Wednesday, June 6, 2012

Palabras para Julia

A few days ago I posted the following informal poll to my friends on Facebook:

"So I would say that at least once every two days I have an "Oh God what am I doing with my life where am I going who am I?" moment.
Survey: would you guys say that is above or below average?"


The responses I got were encouraging-- an assortment of friends of different ages and from different parts of my life assuring me that they felt the same way, that it was a condition of being in one's 20s, or even just a condition of being human. One friend currently living in Korea wrote, "The thoughts still occur in your 30's, even more so because of being an expat I think." 

I'm inclined to agree. Of course, being in one's 20s encourages feelings of being unsure, unmoored, and afraid, but I think those feelings are magnified by stepping so far away, metaphorically and physically, from what society says we are "supposed" to be doing. I admit that as I watch friends and acquaintances from afar--as they work 9-5 office jobs, whether fascinating or mundane; decorate apartments; get engaged; buy houses-- I find that all that is not without its magnetism. Even days like today, walking down Calle Mayor on a warm evening during paseo, listening to Ace of Base and trying not to burst into a dance party for one in public just for the familiar and exotic and beloved beauty of it all...I still feel that pull, to go home to the familiar, to stop missing out on that world turning at home without me, to start my "real" life (hell, to figure out what that "real life" entails.) It's what I've been taught to want, and the part of me that really wants it is terrified by my choice to stay. (More on that soon.)

...Which brings me to my Spanish final exam last Friday. I am confident enough to say I passed it, although the listening comprehension was much more difficult for me this time around. I am happy to report as well that I wrote my first opinion essay in Spanish, and it felt completely badass. The exam included something I never expected, however. Our second reading comprehension assignment included a very sweet letter from a fictional father to a daughter having a difficult time living abroad. "It's hard, I know, but you will see how these moments of solitude can also teach you many important things. It's something no one can learn for you," he writes. Who knew I'd ever find myself sniffing away tears during a language exam?

This fictional father goes on to quote a poem from a very real Spanish poet, Jose Agustin Goytisolo, a poem which spoke to me, as well. I want to include it here, although I've cut portions (as the version that so touched me was edited as well, although I didn't know it then.) I'll include the Spanish first, and then my own translation.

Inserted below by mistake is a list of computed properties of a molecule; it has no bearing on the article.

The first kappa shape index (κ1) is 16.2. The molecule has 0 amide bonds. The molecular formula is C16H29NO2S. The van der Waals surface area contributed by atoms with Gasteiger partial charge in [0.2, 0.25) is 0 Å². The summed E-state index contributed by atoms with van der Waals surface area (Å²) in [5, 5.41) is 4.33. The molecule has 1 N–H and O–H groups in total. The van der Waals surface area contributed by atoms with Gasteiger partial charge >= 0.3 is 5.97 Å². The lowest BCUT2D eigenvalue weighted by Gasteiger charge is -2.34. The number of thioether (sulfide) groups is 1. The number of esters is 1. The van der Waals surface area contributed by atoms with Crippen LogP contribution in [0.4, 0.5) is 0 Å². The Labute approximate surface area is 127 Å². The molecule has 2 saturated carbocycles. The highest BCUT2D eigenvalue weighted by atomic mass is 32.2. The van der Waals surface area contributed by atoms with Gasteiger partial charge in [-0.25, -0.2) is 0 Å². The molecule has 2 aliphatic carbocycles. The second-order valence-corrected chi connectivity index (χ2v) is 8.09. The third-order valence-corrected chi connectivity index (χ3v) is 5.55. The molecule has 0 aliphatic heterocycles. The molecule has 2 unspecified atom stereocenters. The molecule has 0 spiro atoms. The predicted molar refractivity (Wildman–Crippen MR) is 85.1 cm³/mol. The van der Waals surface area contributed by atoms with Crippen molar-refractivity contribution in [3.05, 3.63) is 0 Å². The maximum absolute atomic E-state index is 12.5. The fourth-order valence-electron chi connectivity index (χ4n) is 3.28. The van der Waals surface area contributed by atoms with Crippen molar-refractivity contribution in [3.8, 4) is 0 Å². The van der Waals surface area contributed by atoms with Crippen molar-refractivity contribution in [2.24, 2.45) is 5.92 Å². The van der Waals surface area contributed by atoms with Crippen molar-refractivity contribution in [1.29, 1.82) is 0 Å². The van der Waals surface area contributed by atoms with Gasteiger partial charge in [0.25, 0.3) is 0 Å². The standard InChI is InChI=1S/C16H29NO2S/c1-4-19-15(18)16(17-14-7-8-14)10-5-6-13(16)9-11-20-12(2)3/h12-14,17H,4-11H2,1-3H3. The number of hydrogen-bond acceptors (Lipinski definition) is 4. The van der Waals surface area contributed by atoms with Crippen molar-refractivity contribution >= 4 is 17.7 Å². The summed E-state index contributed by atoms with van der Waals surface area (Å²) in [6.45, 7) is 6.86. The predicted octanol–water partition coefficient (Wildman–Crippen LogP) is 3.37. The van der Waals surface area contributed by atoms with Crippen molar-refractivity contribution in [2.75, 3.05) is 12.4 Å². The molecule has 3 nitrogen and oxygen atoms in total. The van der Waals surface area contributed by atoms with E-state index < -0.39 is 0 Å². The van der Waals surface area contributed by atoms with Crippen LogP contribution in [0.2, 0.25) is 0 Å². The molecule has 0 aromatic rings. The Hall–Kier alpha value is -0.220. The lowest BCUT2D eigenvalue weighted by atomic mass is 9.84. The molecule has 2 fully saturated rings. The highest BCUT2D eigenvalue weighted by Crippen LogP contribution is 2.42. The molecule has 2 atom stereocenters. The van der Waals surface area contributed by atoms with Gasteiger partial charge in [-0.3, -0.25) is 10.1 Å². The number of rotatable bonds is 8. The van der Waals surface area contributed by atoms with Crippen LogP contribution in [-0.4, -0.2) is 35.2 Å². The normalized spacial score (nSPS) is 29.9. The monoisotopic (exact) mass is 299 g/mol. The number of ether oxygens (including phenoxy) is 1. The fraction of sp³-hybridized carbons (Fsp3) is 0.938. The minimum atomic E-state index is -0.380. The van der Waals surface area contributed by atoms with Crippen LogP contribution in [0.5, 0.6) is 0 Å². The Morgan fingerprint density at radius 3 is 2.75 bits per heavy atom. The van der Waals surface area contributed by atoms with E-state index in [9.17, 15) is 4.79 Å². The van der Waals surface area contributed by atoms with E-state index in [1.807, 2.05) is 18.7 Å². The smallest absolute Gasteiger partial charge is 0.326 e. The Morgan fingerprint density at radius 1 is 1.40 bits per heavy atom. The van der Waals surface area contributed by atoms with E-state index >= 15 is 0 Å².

PALABRAS PARA JULIA 
Tú no puedes volver atrás
porque la vida ya te empuja
como un aullido interminable.
Hija mía es mejor vivir
con la alegría de los hombres
que llorar ante el muro ciego.
Te sentirás acorralada
te sentirás perdida o sola
tal vez querrás no haber nacido...
Nunca te entregues ni te apartes
junto al camino, nunca digas
no puedo más y aquí me quedo.
La vida es bella, tú verás
como a pesar de los pesares
tendrás amor, tendrás amigos...
Y siempre siempre acuérdate
de lo que un día yo escribí
pensando en ti como ahora pienso

Now, my poor translation:


WORDS FOR JULIA
You cannot go back
because life already pushes you
as an endless wail.
My daughter, it is better to live with the joy of men
then to mourn behind the blind wall.
You will feel cornered,
you will feel lost or alone.
Maybe you will wish you were never born.
Never give in or swerve
away from the road, never say
I can't anymore, I stay here.
Life is beautiful, you will see
how in spite of everything 
you will have love, you will have friends...
 and always, always remember
what I wrote to you one day
thinking of you the way I think now.


I don't now what it is about this poem. The words are plain, the rhythm is basic, there's no rhyme or imagery. But for me the message, sweet and powerful, is enough-- like one more voice in my informal poll encouraging me to keep searching for what's next.